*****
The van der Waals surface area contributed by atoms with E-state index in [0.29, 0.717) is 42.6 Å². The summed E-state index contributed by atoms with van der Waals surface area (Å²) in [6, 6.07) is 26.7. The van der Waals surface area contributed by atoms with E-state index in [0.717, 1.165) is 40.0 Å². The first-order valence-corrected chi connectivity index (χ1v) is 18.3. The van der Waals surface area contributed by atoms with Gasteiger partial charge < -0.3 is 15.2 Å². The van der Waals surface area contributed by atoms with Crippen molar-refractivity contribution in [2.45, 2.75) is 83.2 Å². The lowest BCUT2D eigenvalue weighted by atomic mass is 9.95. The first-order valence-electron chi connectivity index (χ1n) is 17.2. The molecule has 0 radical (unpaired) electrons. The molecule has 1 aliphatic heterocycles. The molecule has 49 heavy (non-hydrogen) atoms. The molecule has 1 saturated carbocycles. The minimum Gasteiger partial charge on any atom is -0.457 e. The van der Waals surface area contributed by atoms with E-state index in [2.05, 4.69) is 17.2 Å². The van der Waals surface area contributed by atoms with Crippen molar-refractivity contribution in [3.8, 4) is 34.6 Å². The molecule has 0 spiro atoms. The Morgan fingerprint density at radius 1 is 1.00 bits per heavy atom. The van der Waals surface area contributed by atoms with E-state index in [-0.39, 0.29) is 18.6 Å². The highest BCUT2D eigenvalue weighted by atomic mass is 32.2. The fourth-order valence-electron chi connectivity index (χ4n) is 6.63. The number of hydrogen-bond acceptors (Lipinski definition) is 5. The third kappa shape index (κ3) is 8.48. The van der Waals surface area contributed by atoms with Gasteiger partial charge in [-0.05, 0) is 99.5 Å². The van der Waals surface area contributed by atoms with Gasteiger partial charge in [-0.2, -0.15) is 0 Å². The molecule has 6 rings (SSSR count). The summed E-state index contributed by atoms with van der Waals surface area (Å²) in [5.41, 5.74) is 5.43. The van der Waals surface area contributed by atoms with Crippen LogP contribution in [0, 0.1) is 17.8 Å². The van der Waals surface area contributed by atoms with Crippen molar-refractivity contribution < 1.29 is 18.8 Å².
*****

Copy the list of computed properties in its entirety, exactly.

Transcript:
The van der Waals surface area contributed by atoms with E-state index in [0.29, 0.717) is 42.6 Å². The summed E-state index contributed by atoms with van der Waals surface area (Å²) in [6, 6.07) is 26.7. The van der Waals surface area contributed by atoms with E-state index in [0.717, 1.165) is 40.0 Å². The first-order valence-corrected chi connectivity index (χ1v) is 18.3. The van der Waals surface area contributed by atoms with Gasteiger partial charge < -0.3 is 15.2 Å². The van der Waals surface area contributed by atoms with Crippen molar-refractivity contribution in [2.45, 2.75) is 83.2 Å². The lowest BCUT2D eigenvalue weighted by atomic mass is 9.95. The first-order valence-electron chi connectivity index (χ1n) is 17.2. The molecule has 0 radical (unpaired) electrons. The molecule has 1 aliphatic heterocycles. The molecule has 49 heavy (non-hydrogen) atoms. The molecule has 1 saturated carbocycles. The minimum Gasteiger partial charge on any atom is -0.457 e. The van der Waals surface area contributed by atoms with E-state index in [2.05, 4.69) is 17.2 Å². The van der Waals surface area contributed by atoms with Crippen molar-refractivity contribution in [3.8, 4) is 34.6 Å². The molecule has 0 spiro atoms. The Morgan fingerprint density at radius 1 is 1.00 bits per heavy atom. The van der Waals surface area contributed by atoms with E-state index in [-0.39, 0.29) is 18.6 Å². The highest BCUT2D eigenvalue weighted by atomic mass is 32.2. The fourth-order valence-electron chi connectivity index (χ4n) is 6.63. The number of hydrogen-bond acceptors (Lipinski definition) is 5. The third kappa shape index (κ3) is 8.48. The van der Waals surface area contributed by atoms with Gasteiger partial charge in [-0.05, 0) is 99.5 Å². The van der Waals surface area contributed by atoms with Gasteiger partial charge in [-0.2, -0.15) is 0 Å². The molecule has 6 rings (SSSR count). The summed E-state index contributed by atoms with van der Waals surface area (Å²) in [5.41, 5.74) is 5.43. The van der Waals surface area contributed by atoms with Crippen LogP contribution in [0, 0.1) is 17.8 Å². The van der Waals surface area contributed by atoms with Crippen molar-refractivity contribution < 1.29 is 18.8 Å².